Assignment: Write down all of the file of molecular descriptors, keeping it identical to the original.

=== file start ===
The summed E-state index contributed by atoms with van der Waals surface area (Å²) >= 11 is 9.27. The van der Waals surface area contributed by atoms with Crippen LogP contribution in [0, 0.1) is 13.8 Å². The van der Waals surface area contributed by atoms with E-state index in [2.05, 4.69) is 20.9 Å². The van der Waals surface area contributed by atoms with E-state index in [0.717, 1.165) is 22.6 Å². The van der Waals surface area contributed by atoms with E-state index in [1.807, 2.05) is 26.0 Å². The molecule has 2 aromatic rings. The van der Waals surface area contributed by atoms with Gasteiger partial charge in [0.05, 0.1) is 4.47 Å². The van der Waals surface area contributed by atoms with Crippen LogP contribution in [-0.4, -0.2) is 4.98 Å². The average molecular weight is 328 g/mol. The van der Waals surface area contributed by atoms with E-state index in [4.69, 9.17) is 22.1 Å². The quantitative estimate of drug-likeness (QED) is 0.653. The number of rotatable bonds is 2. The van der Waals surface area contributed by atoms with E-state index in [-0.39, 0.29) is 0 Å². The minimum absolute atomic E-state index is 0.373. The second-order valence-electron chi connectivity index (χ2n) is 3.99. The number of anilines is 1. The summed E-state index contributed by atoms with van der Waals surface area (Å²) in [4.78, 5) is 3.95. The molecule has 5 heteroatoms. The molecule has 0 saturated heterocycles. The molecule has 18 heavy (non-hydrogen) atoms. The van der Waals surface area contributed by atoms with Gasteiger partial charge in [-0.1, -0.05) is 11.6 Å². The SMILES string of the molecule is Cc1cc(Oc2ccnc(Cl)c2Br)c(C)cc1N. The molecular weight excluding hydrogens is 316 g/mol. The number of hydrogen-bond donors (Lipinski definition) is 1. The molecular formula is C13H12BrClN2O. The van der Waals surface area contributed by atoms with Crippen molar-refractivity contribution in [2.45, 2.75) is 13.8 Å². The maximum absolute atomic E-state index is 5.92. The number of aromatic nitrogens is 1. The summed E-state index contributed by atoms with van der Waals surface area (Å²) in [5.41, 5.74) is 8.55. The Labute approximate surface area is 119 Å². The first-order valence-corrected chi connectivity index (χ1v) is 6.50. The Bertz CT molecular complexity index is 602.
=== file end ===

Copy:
The summed E-state index contributed by atoms with van der Waals surface area (Å²) >= 11 is 9.27. The van der Waals surface area contributed by atoms with Crippen LogP contribution in [0, 0.1) is 13.8 Å². The van der Waals surface area contributed by atoms with E-state index in [2.05, 4.69) is 20.9 Å². The van der Waals surface area contributed by atoms with E-state index in [0.717, 1.165) is 22.6 Å². The van der Waals surface area contributed by atoms with E-state index in [1.807, 2.05) is 26.0 Å². The molecule has 2 aromatic rings. The van der Waals surface area contributed by atoms with Gasteiger partial charge in [0.05, 0.1) is 4.47 Å². The van der Waals surface area contributed by atoms with Crippen LogP contribution in [-0.4, -0.2) is 4.98 Å². The average molecular weight is 328 g/mol. The van der Waals surface area contributed by atoms with E-state index in [4.69, 9.17) is 22.1 Å². The quantitative estimate of drug-likeness (QED) is 0.653. The number of rotatable bonds is 2. The van der Waals surface area contributed by atoms with E-state index in [-0.39, 0.29) is 0 Å². The minimum absolute atomic E-state index is 0.373. The second-order valence-electron chi connectivity index (χ2n) is 3.99. The number of anilines is 1. The summed E-state index contributed by atoms with van der Waals surface area (Å²) in [4.78, 5) is 3.95. The molecule has 5 heteroatoms. The molecule has 0 saturated heterocycles. The molecule has 18 heavy (non-hydrogen) atoms. The van der Waals surface area contributed by atoms with Gasteiger partial charge in [-0.1, -0.05) is 11.6 Å². The SMILES string of the molecule is Cc1cc(Oc2ccnc(Cl)c2Br)c(C)cc1N. The molecular weight excluding hydrogens is 316 g/mol. The number of hydrogen-bond donors (Lipinski definition) is 1. The molecular formula is C13H12BrClN2O. The van der Waals surface area contributed by atoms with Crippen molar-refractivity contribution in [2.45, 2.75) is 13.8 Å². The maximum absolute atomic E-state index is 5.92. The number of aromatic nitrogens is 1. The summed E-state index contributed by atoms with van der Waals surface area (Å²) in [5.41, 5.74) is 8.55. The Labute approximate surface area is 119 Å². The first-order valence-corrected chi connectivity index (χ1v) is 6.50. The Bertz CT molecular complexity index is 602.